Earlier this year, Libertarian party presidential candidate and former New Mexico Gov. Gary Johnson filed suit against the Commission on Presidential Debates for excluding him and other third-party candidates from the debates. Jill Stein, the Green Party candidate, was arrested outside of one of the debates after attempting to enter the debate hall. Needless to say, members of third-parties are enraged that their candidates are not allowed to debate the Democrat or Republican candidates.
Third-party candidates should not be allowed to debate. No consistent libertarian can succeed in electoral politics and it is a fantasy to believe a multiparty system would somehow benefit those who wish to reduce the state.
Libertarianism advocates for the maximum liberty possible. In the case of speech, libertarians are not only in favor of being allowed to speak, say or think whatever one wishes without restriction by the state, but also believe that people have the liberty not to speak. It follows then that no serious libertarian can demand speech from Mitt Romney or Barrack Obama.
Libertarianism also advocates for the full freedom of association. This is why Libertarians, regardless of their moral view on the subject, believe that the state has no role in defining marriage.
I am sad that too many Libertarians forget this principle of free association when discussing political parties. These Libertarians believe that Republicans and Democrats should be forced to associate with third parties during the debates. Political parties are associations of people with similar political goals; they should not be forced to associate with anyone nor should they be disallowed from associating with others. Johnson should be mocked for trying to use the law to force others to associate with him whilst running as a Libertarian.
Suppose though that the two major parties did want to allow the third parties to join them in the debates. Should we rejoice and see this as the end of the two-party system and the start of a more perfect multiparty system? If you are a Green, then yes, but a Libertarian should be saddened at this.
It is true that this would increase competition between politicians, but we must recall that politicians do not produce anything. They merely redistribute the wealth of others. Competition between politicians then is always about increasing the amount of wealth being redistributed (i.e. increasing taxes) and getting as much of that to one’s constituents.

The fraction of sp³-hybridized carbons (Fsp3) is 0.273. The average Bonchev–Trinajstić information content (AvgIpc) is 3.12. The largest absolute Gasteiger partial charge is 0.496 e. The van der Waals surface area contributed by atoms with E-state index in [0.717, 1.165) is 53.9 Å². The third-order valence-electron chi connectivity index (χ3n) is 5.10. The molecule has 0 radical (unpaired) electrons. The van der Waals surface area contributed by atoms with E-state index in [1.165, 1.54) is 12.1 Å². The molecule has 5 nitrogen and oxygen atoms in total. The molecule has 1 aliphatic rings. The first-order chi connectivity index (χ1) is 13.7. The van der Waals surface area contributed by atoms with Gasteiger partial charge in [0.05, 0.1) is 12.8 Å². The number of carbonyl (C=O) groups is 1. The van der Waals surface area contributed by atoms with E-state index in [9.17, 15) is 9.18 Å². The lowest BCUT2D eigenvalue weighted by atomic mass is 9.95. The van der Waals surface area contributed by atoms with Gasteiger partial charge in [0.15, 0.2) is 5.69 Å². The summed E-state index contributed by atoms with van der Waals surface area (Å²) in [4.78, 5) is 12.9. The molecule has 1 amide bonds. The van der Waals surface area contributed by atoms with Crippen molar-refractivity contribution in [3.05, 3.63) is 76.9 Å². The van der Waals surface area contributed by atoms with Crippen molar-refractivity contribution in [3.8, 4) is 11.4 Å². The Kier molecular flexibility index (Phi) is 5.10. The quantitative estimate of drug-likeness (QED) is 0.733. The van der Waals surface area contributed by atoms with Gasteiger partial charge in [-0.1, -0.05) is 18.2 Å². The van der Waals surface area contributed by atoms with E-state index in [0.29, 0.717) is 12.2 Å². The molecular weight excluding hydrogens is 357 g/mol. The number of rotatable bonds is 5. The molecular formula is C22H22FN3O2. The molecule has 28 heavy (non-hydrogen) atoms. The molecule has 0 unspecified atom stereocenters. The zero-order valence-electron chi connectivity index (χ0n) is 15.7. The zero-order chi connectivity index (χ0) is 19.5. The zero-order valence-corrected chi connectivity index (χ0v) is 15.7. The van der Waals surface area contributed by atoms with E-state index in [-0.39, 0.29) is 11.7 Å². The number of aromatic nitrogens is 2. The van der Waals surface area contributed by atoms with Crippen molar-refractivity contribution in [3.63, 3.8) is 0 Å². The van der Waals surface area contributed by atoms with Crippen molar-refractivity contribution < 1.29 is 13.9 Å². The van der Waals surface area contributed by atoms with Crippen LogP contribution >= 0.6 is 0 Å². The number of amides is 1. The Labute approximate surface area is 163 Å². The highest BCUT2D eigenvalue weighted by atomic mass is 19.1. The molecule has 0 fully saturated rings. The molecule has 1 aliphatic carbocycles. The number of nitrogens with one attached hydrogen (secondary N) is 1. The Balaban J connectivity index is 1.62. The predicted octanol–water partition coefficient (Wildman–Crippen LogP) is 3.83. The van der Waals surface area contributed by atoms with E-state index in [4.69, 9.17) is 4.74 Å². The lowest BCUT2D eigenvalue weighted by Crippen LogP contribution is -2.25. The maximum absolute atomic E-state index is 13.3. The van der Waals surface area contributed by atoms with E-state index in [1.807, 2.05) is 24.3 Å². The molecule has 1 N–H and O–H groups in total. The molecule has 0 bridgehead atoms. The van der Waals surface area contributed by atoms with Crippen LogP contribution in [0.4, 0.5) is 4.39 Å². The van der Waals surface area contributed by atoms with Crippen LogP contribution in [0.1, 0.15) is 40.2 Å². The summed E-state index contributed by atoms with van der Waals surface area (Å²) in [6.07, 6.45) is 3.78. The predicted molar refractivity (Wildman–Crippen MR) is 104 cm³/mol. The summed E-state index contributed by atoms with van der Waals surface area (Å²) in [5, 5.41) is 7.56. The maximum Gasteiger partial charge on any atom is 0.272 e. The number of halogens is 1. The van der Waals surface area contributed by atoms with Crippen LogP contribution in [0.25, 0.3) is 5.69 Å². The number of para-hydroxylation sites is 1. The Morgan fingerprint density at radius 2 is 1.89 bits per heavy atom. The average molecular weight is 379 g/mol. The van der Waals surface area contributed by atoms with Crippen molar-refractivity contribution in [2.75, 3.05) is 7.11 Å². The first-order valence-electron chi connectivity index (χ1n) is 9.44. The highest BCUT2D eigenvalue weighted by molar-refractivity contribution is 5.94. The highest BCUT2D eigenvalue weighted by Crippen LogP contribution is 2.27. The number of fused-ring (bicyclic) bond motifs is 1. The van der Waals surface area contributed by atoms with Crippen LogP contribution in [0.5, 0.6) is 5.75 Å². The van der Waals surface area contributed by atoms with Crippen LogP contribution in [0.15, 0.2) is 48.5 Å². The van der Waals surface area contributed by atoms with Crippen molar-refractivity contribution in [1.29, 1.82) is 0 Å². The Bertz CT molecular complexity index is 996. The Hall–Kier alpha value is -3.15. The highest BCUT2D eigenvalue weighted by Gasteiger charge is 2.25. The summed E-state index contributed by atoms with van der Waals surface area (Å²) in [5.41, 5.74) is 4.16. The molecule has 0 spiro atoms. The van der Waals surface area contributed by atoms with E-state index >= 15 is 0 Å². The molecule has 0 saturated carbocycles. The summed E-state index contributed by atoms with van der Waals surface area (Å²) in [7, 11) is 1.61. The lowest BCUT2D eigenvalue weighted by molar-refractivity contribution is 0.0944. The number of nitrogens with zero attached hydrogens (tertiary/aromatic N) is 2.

Libertarians are alone in believing that government should not redistribute the wealth of producers. Democrats and Republicans do not debate whether the state should redistribute. but only in how and to whom it should redistribute. If the Greens managed to win seats in Congress, little would change except in where wealth is being redistributed. In fact, we should expect wealth redistribution to increase as the parties compete with one another.
It is true that libertarian Congressman Ron Paul has had tremendous success in introducing libertarianism to others, but he has had no true success in electoral politics. His “End the Fed” movement has been watered down to “audit the fed.” His success has been in education, and it is still up to debate how successful he has been there. It may be that the liberty movement could gain from having another Paul or two in Congress for the purpose of reaching out to people, but it is less clear that much more can be won in electoral battles.
We should abandon electoral politics to pass a grand reform. We should certainly not strive to create a multiparty system in the hopes of reform.
We should be content that we need only listen to two idiots “debate” one another every four years. Things would hardly be better if we had three or four idiots “debate” instead. The adoption of an elective monarchy should be seriously considered if for no other reason that we might spare ourselves the sound of these idiots to only once or twice in our lifetimes.
– Michelangelo Landgrave is President of the CSUN Libertarian Club, an illegal alien from Mexico, a Whovian and a student of Economics.